Lady Hale: Talent, ambition, and luck
The UK's most senior woman judge, Baroness Hale of Richmond, wants to see more solicitors and women in high judicial office, including the Supreme Court
‘The story I like to tell is of my pupil master, a very senior junior who went onto the bench towards the end of my pupilage,’ says Baroness Hale of Richmond when I ask about her experiences of life at the Bar when a female face was far from a common sight. ‘He was absolutely delightful, very capable, a lovely chap, but rather old fashioned. I had heard he didn’t approve of women at the Bar.’
Half way through her pupillage, the then baby barrister Brenda Marjorie Hale plucked up the courage to confront her pupil master over these rumours. ‘I’ve heard you don’t approve of women at the Bar,’ said Hale. ‘That is absolutely right I don’t,’ replied John Wilfrid da Cunha, a former Nazi war crimes prosecutor at the Nuremberg trials. ‘But why? Your wife is a doctor, so you obviously don’t disapprove of professional women,’ asked Hale in return. ‘Ah yes,’ responded da Cunha, ‘but medicine is a caring profession, entirely suitable for women, but the Bar is a fighting profession, not suitable for women, and I don’t think that they can. They are either too yielding or too obstinate. To be a good barrister is knowing when and how to fight, when to do deals, and when to back down.’
Looking back, Lady Hale agrees that the skills cited by da Cunha are crucial for advocates, but he was wrong to think women were not as capable as men. ‘It was my job to persuade him that, from time to time, women could do it as well as the men,’ she adds. Did you persuade him, I ask. She smiles. ‘He was really quite complimentary the first time I appeared in front of him when he was a judge, so I think he maybe thought there might be the odd person who could do it.’
Lady Hale’s career has been marked by a number of ‘firsts’. After graduating from Cambridge in 1966, she taught at Manchester University and, having been called to the Bar at Gray’s Inn, practised family and social welfare law from Tommy Backhouse’s chambers. In 1984 she became the first woman appointed to the Law Commission and her work there helped to bring about important legislative changes, such as the Children Act 1989, the Family Law Act 1996, and the Mental Capacity Act 2005.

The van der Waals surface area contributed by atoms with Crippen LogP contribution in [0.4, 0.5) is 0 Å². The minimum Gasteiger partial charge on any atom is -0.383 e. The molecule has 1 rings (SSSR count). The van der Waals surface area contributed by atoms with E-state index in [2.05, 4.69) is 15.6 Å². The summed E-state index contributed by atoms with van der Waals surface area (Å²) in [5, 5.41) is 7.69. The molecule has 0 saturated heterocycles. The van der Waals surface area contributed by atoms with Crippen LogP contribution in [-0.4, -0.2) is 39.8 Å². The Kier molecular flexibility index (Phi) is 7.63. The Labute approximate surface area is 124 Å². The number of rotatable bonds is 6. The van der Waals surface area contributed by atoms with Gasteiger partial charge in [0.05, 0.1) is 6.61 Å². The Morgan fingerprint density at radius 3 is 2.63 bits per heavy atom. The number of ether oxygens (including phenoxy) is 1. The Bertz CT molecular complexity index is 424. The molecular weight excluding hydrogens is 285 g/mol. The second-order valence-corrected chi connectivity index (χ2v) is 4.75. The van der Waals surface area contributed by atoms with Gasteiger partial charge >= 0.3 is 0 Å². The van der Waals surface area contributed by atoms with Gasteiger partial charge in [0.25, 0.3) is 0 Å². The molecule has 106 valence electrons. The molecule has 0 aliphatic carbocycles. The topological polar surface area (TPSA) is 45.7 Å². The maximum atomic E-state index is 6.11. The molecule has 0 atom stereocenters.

Taking silk in 1989 she spent time sitting as an assistant recorder before becoming a High Court judge in 1994, the first to have made a career as an academic and public servant rather than a practising barrister. Then, in 1999, she became only the second woman to be promoted to the Court of Appeal, before then becoming the first woman Law Lord in 2004. In June 2013 she was appointed deputy president of the UK Supreme Court, succeeding Lord Hope of Craighead. She remains the only woman justice on the court and is tipped to become its first woman president next year. Lady Hale has been, and continues to be, a trailblazer for women in law, yet she remains humble when asked about her success.
‘I think I’ve been pretty fortunate really,’ she says, ruminating on her career. ‘I went into the law at a time when people were just realising it was a good idea to have women. I was the second woman in the chambers, which is a great credit to the first. There probably were things going on behind one’s back though.’ If so, then Lady Hale was perhaps indeed fortunate, because other women lawyers have been victims of far more overt discrimination.
The retired Lord Justice of Appeal, Sir Henry Brooke, told Solicitors Journal how one young pupil barrister was informed in 1970 that her new chambers ‘did not accept women tenants’ (SJ160/42). Meanwhile, Christine Kings, director of Outer Temple, recently told a conference of women lawyers how, in the early 1990s, she was spat at in the street after assuming the role of chief executive at the newly formed Doughty Street Chambers.
The First 100 Years Project has documented many other examples of sexist or misogynistic behaviour towards women lawyers, such as the story of one barrister who was told she could not become a member of chambers ‘because they had no separate toilet for women’, or the solicitor who had to edit her CV to remove any hint of gender just so she could get an interview, or the prospective trainee who, during an interview at a Magic Circle firm, was told by a disinterested looking partner that she was probably only there ‘to balance up the figures’.